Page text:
The United States of America, the world’s third largest country, is a multicultural blend of 320 million people of mixed race and backgrounds. Though you might think the work culture in the United States is not distinct because of this large variety, the opposite is true! A basic understanding of the U.S. business culture is essential to your success. This CareerProfessor.works info graphic provides you with insights that help you avoid common faux pas! Click here for a legend of the infographic.
American organisations have quite a flat organisational structure but with a clear chain of command and detailed instructions. Hierarchy is predominantly established for convenience. Superiors are accessible and managers rely on individual employees and teams for their expertise. Employees are motivated strongly by their superiors but there is little direct criticism in either direction. Members of staff do however expect constant feedback on their work.
Decision making: “Yes, we can!”
Americans say exactly what they mean, words do not contain a hidden meaning. In American English “maybe” means “it might happen”, whereas in British English “maybe” often indicates a “no”.
When making decisions, American managers are categorized as having a high performance orientation. Decisions are driven by competitiveness, and are very result-oriented. The American decision style reflects a high need for achievement. When business leaders in the U.S. make decisions, these decisions will either respond to challenges or create opportunities for their efforts to be recognized and praised by others.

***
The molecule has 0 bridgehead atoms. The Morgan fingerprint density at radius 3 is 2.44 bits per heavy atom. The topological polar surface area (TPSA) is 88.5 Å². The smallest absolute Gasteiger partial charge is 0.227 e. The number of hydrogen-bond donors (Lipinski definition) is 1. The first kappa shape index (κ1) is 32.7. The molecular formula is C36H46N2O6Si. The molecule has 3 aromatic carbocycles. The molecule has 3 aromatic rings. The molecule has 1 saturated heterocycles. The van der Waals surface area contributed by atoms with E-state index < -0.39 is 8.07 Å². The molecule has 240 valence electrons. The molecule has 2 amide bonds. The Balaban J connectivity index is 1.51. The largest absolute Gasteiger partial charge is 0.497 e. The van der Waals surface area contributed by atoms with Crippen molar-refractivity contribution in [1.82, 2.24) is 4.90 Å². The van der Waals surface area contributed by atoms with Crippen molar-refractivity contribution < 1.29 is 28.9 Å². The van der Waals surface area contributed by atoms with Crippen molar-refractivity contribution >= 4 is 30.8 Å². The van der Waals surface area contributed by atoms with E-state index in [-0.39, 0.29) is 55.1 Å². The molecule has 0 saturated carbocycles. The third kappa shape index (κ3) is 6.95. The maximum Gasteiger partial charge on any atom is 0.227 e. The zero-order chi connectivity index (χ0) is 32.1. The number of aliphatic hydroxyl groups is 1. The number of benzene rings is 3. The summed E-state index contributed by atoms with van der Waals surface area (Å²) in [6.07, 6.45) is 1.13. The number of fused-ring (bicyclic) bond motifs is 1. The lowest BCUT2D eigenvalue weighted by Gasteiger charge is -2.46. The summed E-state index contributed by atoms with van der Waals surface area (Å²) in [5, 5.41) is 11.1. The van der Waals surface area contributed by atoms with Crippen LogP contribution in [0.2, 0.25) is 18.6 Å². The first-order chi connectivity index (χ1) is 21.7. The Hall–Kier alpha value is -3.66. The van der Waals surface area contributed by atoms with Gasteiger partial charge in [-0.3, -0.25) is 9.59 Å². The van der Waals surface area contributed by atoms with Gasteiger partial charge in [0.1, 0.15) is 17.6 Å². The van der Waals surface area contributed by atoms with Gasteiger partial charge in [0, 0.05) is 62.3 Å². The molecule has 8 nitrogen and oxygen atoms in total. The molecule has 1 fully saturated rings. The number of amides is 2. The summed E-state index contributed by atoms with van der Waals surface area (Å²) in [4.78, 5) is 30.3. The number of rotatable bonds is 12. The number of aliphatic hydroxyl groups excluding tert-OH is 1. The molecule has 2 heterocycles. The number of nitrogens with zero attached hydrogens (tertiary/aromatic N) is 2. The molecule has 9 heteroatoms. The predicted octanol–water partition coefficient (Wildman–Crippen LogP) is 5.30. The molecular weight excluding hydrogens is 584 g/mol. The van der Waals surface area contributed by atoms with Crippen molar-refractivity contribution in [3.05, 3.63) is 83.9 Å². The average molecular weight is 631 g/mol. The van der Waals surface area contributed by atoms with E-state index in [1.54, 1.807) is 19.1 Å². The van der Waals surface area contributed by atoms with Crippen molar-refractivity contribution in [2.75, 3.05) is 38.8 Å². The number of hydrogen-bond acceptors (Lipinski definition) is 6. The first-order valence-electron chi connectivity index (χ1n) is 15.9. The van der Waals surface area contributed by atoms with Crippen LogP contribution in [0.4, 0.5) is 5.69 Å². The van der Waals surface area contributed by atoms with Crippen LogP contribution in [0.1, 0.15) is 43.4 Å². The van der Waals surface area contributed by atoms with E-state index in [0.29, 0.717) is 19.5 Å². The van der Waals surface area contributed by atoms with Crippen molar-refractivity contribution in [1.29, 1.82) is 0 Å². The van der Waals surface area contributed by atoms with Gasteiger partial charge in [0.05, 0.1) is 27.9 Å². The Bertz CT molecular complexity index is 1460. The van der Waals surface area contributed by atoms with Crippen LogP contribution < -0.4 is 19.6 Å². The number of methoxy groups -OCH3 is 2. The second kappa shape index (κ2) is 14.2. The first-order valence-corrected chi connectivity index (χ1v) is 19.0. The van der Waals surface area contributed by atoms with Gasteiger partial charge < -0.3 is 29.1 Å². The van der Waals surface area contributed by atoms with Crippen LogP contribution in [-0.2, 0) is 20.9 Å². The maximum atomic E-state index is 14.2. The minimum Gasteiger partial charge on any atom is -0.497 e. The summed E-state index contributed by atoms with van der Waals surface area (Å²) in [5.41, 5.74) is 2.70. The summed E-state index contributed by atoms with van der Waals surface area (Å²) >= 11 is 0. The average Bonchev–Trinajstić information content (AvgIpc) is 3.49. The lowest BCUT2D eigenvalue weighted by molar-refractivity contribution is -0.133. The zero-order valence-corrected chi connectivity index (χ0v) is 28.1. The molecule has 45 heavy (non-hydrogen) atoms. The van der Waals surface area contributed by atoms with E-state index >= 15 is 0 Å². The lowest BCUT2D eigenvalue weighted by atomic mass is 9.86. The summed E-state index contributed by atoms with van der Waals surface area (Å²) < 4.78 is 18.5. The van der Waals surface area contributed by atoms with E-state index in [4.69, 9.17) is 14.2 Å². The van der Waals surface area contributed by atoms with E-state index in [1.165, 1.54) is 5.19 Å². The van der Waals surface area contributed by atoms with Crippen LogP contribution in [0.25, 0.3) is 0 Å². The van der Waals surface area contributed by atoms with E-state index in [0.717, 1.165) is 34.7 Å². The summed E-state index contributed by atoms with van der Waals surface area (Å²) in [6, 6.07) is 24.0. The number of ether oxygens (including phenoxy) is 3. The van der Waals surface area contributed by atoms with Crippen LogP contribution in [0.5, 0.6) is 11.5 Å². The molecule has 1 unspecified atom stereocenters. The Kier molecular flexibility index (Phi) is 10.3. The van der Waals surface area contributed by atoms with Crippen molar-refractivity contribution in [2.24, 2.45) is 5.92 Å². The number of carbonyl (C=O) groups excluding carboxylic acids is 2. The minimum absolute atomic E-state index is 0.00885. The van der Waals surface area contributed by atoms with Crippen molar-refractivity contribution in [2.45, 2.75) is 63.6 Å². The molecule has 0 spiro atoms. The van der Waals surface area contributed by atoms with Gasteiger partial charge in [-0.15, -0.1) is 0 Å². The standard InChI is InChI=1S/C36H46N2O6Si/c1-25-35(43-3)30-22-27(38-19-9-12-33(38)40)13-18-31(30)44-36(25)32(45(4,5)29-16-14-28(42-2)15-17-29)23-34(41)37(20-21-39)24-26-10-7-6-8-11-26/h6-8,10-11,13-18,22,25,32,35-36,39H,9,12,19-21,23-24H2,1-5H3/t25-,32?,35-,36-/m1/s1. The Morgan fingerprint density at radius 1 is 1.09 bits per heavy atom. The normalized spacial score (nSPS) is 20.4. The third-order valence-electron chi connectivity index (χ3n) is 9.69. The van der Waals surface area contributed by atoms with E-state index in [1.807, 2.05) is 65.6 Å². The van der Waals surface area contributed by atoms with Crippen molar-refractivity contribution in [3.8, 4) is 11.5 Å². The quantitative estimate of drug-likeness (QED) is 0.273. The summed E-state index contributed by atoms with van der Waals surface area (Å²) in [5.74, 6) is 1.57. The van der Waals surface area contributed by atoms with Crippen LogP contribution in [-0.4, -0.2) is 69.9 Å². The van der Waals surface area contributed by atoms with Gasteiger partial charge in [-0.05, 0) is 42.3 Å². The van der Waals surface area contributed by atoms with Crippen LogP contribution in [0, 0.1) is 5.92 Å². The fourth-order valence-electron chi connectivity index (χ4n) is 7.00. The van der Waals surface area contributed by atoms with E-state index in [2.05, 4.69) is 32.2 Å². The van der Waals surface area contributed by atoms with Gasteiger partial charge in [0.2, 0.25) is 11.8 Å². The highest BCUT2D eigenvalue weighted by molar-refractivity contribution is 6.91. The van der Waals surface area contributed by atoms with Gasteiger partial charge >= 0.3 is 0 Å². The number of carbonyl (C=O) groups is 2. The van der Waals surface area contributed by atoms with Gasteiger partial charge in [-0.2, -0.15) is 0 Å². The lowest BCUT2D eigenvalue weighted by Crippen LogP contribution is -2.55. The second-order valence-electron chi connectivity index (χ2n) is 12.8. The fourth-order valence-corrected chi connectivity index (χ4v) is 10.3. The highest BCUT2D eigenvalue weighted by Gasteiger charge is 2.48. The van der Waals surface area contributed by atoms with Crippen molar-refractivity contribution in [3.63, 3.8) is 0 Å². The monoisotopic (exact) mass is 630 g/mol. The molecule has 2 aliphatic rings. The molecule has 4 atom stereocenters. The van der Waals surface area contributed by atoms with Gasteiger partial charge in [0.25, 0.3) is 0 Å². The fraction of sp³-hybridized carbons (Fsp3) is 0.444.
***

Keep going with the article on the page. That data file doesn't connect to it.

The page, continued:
Punctuality is extremely important in the U.S. Being on time – especially at meetings – is essential for your success. Five minutes late with an apology is acceptable, but ten to fifteen minutes late requires a phone call to warn of the delay and apologise. Being late can be seen as a sign of disrespect.
Keep in mind that being on time in the U.S. means being at the given spot at least 15 minutes before the actual meeting!
With concern to planning, Americans plan ahead; but long-term strategies tend not to exceed three years. Keep appointments once they are made. Meetings may seem quite relaxed, but they are taken seriously. If there is an agenda, it will be followed.
The U.S. offers the widest range of different business dress codes. What is considered appropriate clothing for business varies widely, both between regions and between fields of employment.
Most American companies expect their employees to maintain an official dress code, hence do some research on the dress code in advance!
When going for a first business meeting or a job interview, start with professional. You can always dress down after you have had the chance to observe what people wear in the office. The main rules: Men should wear matching socks that do not show leg; Women should always wear stockings.
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